The "talkback bill," which aims to see internet users held accountable for slanderous remarks, passed its first Knesset reading on Monday. The vote was carried nine to one.
The bill proposes subjecting all content uploaded by users to criminal and civil liability by enabling the courts to order internet service providers to divulge subscriber information in case of user-abuse. The bill was prompted largely due to talkback discussions on news websites.
The legislation aims to encompass all online activity, but as suggested by its nickname, it is directed mostly at comments posted on online forums, blogs etc., should they be deemed slanderous or constitute a breach of intellectual property.
Anonymity guaranteed? (Illustration: Shuttersrock)
According to the bill, an individual who feels an online comment made about him is slanderous, or that his proprietary rights have been violated, will be able to file a motion to make the internet service provider divulge the talkbacker's real details, so that he may pursue legal action.
Should the court feel an individual has been wronged by an online comment, it will be able to order the internet service provider to reveal the details behind the IP address, including the subscriber's full name, ID and home address.
Such a ruling is, however, subjected to the court's ability to isolate one talkbacker – especially in cases involving wireless internet connections or shared networks.
Israel is home to a robust online-comments scene, as local talkbackers are considered extremely prolific compared to their counterparts worldwide.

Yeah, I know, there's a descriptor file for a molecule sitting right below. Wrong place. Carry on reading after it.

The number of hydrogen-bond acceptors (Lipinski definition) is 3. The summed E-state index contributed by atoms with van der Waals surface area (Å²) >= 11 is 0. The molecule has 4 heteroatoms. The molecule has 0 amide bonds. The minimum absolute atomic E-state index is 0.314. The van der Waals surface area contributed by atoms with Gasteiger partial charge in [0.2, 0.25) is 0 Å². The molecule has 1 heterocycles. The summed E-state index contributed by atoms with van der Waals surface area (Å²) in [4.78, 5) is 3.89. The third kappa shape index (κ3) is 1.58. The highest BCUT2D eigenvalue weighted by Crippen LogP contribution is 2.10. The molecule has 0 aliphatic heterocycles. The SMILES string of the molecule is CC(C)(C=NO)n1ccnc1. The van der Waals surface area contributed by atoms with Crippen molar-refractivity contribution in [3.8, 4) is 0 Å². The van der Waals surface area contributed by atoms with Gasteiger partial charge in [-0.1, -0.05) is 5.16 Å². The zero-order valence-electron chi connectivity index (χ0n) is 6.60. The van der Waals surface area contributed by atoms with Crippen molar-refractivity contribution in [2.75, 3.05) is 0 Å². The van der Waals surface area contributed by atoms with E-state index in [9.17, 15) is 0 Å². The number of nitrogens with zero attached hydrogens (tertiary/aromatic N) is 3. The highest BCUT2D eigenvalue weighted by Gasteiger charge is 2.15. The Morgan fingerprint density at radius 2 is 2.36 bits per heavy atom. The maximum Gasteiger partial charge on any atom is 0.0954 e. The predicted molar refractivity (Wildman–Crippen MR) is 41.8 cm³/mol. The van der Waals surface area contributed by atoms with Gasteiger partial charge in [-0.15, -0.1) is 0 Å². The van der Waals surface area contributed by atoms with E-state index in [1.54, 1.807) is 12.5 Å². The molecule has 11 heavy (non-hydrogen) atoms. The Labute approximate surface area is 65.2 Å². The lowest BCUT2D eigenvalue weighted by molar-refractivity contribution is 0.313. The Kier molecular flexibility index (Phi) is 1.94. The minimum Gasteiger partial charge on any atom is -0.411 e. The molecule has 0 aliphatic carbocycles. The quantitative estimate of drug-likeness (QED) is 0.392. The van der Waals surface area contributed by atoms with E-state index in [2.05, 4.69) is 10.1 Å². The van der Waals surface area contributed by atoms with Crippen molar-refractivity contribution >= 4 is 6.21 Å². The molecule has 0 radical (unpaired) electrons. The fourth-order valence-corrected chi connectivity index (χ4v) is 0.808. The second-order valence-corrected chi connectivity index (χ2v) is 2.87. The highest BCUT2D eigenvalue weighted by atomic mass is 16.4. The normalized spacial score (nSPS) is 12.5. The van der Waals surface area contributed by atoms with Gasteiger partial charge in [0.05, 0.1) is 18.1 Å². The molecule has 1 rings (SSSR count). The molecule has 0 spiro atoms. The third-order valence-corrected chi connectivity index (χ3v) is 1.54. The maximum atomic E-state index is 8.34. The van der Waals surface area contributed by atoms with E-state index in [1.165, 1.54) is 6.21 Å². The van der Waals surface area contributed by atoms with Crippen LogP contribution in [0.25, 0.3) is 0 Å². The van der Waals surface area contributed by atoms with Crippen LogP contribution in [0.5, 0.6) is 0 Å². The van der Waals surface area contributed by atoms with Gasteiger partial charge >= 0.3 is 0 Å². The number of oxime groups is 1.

The bill aims to tackle the unfortunate lack of online decorum prevalent among Israeli talkbackers, who are somewhat infamous for their verbal violence.
"The internet cannot be perceived as a safe haven where those violating others' rights can simply do wrong and get away with it," MK Zevulun Orlev (Habayit Hayehudi) wrote in the bill's brief.
Still, the current draft does not address several crucial operational issues, such as the fact that the structure of TCP/IP, the Internet Protocol, makes it notoriously easy to mask IP addresses, and also assigns the same single IP address to many computers using one connection, like in an internet café, for example.
The real problem though, lies in the fact that an IP address can be easily disguised, most commonly by using a proxy server – anonymity is one of cyberspace's fortes.
The bill thus proves that it suffers from a lack of sophistication and worse – it attributes a similar lack of sophistication to Israeli internet users, rendering it toothless to begin with.
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